Tablet - Portrait

Tablet - Landscape


Ludwig van Beethoven

Though this sonata is obviously an early piece, it still sounds very much like Beethoven in its driving rhythms, muscularity and overall sonic world. It is a fairly serious piece, too, but does not contain much that anyone would assess as profound or innovative. Still, it is a strong composition, even though it shows outside influences: for all the composer's stylistic traits throughout the work, it cannot be denied that the voice of Mozart is present, most notably in the first movement. Beethoven was still evolving his style at this point in his career and had not yet even written an important work for orchestra. For whatever flaws one might point out in this composition, it nevertheless fully deserves to be in the company of the other sonatas comprising the mighty canon of 32. Beethoven dedicated this sonata to composer Joseph Haydn. A typical performance of it lasts from 16 to 20 minutes.

The first movement begins with a bouncy theme that hints at seriousness but remains rather bright and energetic. It must be noted that it seems to have been lifted from the finale of the Mozart Symphony No. 40, whose main theme only differs significantly in its key of G minor. Two more themes appear, the former a bit more serious and darker. The development section turns more intense, focusing on the drive and darker aspects of the thematic material. Ultimately this Allegretto con brio is solidly constructed, if unadventurous, and its thematic similarity to the Mozart Symphony serves in the end to illustrate the quite different ways the two composers treated the same material.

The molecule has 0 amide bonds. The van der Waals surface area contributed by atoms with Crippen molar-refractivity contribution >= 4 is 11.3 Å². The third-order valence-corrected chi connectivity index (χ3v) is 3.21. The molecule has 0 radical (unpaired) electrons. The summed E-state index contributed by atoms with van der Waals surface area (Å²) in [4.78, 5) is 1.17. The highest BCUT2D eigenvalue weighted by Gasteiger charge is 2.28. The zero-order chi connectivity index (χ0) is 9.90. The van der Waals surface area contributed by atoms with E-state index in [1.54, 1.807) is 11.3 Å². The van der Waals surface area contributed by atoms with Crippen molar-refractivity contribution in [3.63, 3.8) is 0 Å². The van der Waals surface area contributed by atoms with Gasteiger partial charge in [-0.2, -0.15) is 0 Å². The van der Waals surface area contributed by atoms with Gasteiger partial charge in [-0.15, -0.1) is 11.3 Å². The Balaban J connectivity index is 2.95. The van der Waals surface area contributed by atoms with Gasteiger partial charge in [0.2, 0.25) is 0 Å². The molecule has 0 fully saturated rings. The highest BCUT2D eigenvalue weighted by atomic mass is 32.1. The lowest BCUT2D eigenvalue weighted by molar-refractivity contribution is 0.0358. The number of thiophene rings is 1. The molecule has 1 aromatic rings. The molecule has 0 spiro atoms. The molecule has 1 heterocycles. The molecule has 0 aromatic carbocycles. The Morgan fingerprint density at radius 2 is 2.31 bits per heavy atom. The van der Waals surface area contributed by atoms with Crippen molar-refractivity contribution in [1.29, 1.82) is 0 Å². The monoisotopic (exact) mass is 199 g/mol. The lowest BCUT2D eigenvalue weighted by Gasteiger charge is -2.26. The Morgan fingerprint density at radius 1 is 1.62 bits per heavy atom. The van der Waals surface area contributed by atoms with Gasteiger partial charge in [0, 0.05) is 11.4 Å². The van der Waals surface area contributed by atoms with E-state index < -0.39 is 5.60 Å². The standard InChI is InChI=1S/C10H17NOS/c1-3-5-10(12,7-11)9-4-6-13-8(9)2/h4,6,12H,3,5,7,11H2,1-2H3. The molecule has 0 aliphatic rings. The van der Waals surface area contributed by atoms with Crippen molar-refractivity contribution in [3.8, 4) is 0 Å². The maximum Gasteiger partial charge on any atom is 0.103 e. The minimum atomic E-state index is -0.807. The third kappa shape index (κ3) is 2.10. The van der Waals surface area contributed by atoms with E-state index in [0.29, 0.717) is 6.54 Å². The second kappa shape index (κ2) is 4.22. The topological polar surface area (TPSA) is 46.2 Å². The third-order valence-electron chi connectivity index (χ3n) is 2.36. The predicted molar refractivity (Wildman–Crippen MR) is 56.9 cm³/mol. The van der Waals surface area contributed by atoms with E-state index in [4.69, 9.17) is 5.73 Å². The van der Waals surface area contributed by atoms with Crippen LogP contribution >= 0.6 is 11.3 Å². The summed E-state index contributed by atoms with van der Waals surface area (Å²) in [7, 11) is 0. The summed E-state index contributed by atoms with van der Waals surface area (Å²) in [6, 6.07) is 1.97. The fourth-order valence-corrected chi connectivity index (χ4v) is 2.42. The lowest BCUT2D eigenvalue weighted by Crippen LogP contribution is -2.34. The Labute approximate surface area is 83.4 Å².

The ensuing Adagio derives its main theme from the slow movement of Beethoven's Piano Quartet, No. 3, WoO. 36. The melody is serenely joyful in its pristine Classicism, and while it is rather simple and direct, it is also effective in capturing a mood of ecstasy and bliss.

The Menuetto third movement (Allegretto) is robust and not intended to sound danceable. It is full of color and features an attractive trio, after which the main material is reprised.

The finale (Prestissimo) may be the most Beethovenian movement here. It begins with a manic rush of energy, the theme seemingly in frantic pursuit of something elusive. The alternate subject is playful and comparatively dainty, featuring upper register sonorities that could hardly offer greater contrast. This movement is in sonata form, and so after the reappearance of the main theme, there is a quite effective development section, which ends as it sort of grows back into the recapitulation.